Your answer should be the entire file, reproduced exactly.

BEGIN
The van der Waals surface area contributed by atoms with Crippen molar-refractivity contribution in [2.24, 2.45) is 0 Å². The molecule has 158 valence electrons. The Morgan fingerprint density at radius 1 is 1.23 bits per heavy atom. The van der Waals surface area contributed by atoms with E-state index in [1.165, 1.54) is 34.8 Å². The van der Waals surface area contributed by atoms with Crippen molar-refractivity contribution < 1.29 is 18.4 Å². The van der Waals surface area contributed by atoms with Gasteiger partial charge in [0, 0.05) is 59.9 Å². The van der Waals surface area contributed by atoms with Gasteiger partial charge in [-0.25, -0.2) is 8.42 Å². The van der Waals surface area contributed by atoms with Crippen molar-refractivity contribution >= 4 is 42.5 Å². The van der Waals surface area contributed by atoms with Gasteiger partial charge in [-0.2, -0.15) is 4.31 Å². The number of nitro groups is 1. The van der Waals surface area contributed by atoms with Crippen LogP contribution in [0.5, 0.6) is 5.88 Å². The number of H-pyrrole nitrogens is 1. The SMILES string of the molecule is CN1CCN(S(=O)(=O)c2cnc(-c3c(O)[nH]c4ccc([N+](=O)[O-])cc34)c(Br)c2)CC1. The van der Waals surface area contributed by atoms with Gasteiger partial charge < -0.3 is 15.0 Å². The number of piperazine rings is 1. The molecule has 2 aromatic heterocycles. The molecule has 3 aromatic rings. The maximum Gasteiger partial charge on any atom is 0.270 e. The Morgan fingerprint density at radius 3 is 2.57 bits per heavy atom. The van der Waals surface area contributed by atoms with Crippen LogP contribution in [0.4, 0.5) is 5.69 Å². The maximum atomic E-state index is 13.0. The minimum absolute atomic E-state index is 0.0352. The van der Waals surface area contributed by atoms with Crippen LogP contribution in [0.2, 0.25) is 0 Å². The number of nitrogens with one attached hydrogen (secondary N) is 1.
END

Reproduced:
The van der Waals surface area contributed by atoms with Crippen molar-refractivity contribution in [2.24, 2.45) is 0 Å². The molecule has 158 valence electrons. The Morgan fingerprint density at radius 1 is 1.23 bits per heavy atom. The van der Waals surface area contributed by atoms with E-state index in [1.165, 1.54) is 34.8 Å². The van der Waals surface area contributed by atoms with Crippen molar-refractivity contribution < 1.29 is 18.4 Å². The van der Waals surface area contributed by atoms with Gasteiger partial charge in [0, 0.05) is 59.9 Å². The van der Waals surface area contributed by atoms with Gasteiger partial charge in [-0.25, -0.2) is 8.42 Å². The van der Waals surface area contributed by atoms with Crippen molar-refractivity contribution >= 4 is 42.5 Å². The van der Waals surface area contributed by atoms with Gasteiger partial charge in [-0.2, -0.15) is 4.31 Å². The number of nitro groups is 1. The van der Waals surface area contributed by atoms with Crippen LogP contribution in [0.5, 0.6) is 5.88 Å². The number of H-pyrrole nitrogens is 1. The SMILES string of the molecule is CN1CCN(S(=O)(=O)c2cnc(-c3c(O)[nH]c4ccc([N+](=O)[O-])cc34)c(Br)c2)CC1. The van der Waals surface area contributed by atoms with Gasteiger partial charge < -0.3 is 15.0 Å². The number of piperazine rings is 1. The molecule has 2 aromatic heterocycles. The molecule has 3 aromatic rings. The maximum Gasteiger partial charge on any atom is 0.270 e. The Morgan fingerprint density at radius 3 is 2.57 bits per heavy atom. The van der Waals surface area contributed by atoms with Crippen LogP contribution in [0.4, 0.5) is 5.69 Å². The maximum atomic E-state index is 13.0. The minimum absolute atomic E-state index is 0.0352. The van der Waals surface area contributed by atoms with Crippen LogP contribution in [0.2, 0.25) is 0 Å². The number of nitrogens with one attached hydrogen (secondary N) is 1.